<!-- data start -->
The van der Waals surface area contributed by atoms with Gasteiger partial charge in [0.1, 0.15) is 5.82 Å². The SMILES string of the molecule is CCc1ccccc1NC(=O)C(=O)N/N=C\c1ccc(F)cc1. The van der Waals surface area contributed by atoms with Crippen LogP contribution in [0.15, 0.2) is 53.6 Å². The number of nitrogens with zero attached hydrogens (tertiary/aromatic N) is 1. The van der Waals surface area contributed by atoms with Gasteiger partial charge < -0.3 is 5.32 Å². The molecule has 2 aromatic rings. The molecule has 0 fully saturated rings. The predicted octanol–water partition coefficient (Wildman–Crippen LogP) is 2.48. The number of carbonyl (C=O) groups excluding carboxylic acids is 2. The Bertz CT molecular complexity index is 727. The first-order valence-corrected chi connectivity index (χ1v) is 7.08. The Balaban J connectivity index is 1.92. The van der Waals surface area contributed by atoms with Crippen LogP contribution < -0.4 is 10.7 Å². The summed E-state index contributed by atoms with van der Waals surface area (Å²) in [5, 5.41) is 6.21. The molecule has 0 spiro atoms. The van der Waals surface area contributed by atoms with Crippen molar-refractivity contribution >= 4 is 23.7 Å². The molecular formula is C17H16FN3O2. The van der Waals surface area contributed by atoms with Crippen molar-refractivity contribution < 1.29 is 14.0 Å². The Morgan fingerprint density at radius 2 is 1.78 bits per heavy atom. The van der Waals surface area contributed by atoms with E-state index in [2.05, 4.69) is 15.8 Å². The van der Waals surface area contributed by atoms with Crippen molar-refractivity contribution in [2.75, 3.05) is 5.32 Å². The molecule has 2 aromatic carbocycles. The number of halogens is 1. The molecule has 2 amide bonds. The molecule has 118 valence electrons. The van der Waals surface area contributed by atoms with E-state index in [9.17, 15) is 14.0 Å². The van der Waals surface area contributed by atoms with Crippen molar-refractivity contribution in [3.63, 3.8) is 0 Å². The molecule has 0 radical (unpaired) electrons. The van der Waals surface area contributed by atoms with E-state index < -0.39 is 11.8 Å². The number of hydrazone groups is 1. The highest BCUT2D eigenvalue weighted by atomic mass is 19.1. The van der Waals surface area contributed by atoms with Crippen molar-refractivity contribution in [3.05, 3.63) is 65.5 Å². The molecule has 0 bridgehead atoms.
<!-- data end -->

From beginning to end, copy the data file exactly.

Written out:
The van der Waals surface area contributed by atoms with Gasteiger partial charge in [0.1, 0.15) is 5.82 Å². The SMILES string of the molecule is CCc1ccccc1NC(=O)C(=O)N/N=C\c1ccc(F)cc1. The van der Waals surface area contributed by atoms with Crippen LogP contribution in [0.15, 0.2) is 53.6 Å². The number of nitrogens with zero attached hydrogens (tertiary/aromatic N) is 1. The van der Waals surface area contributed by atoms with Gasteiger partial charge < -0.3 is 5.32 Å². The molecule has 2 aromatic rings. The molecule has 0 fully saturated rings. The predicted octanol–water partition coefficient (Wildman–Crippen LogP) is 2.48. The number of carbonyl (C=O) groups excluding carboxylic acids is 2. The Bertz CT molecular complexity index is 727. The first-order valence-corrected chi connectivity index (χ1v) is 7.08. The Balaban J connectivity index is 1.92. The van der Waals surface area contributed by atoms with Crippen LogP contribution < -0.4 is 10.7 Å². The summed E-state index contributed by atoms with van der Waals surface area (Å²) in [5, 5.41) is 6.21. The molecule has 0 spiro atoms. The van der Waals surface area contributed by atoms with Crippen molar-refractivity contribution >= 4 is 23.7 Å². The molecular formula is C17H16FN3O2. The van der Waals surface area contributed by atoms with Crippen molar-refractivity contribution < 1.29 is 14.0 Å². The Morgan fingerprint density at radius 2 is 1.78 bits per heavy atom. The van der Waals surface area contributed by atoms with E-state index in [2.05, 4.69) is 15.8 Å². The van der Waals surface area contributed by atoms with Crippen molar-refractivity contribution in [2.75, 3.05) is 5.32 Å². The molecule has 2 aromatic carbocycles. The number of halogens is 1. The molecule has 2 amide bonds. The molecule has 118 valence electrons. The van der Waals surface area contributed by atoms with E-state index in [9.17, 15) is 14.0 Å². The van der Waals surface area contributed by atoms with Crippen molar-refractivity contribution in [3.63, 3.8) is 0 Å². The molecule has 0 radical (unpaired) electrons. The van der Waals surface area contributed by atoms with E-state index < -0.39 is 11.8 Å². The number of hydrazone groups is 1. The highest BCUT2D eigenvalue weighted by atomic mass is 19.1. The van der Waals surface area contributed by atoms with Crippen molar-refractivity contribution in [3.05, 3.63) is 65.5 Å². The molecule has 0 bridgehead atoms.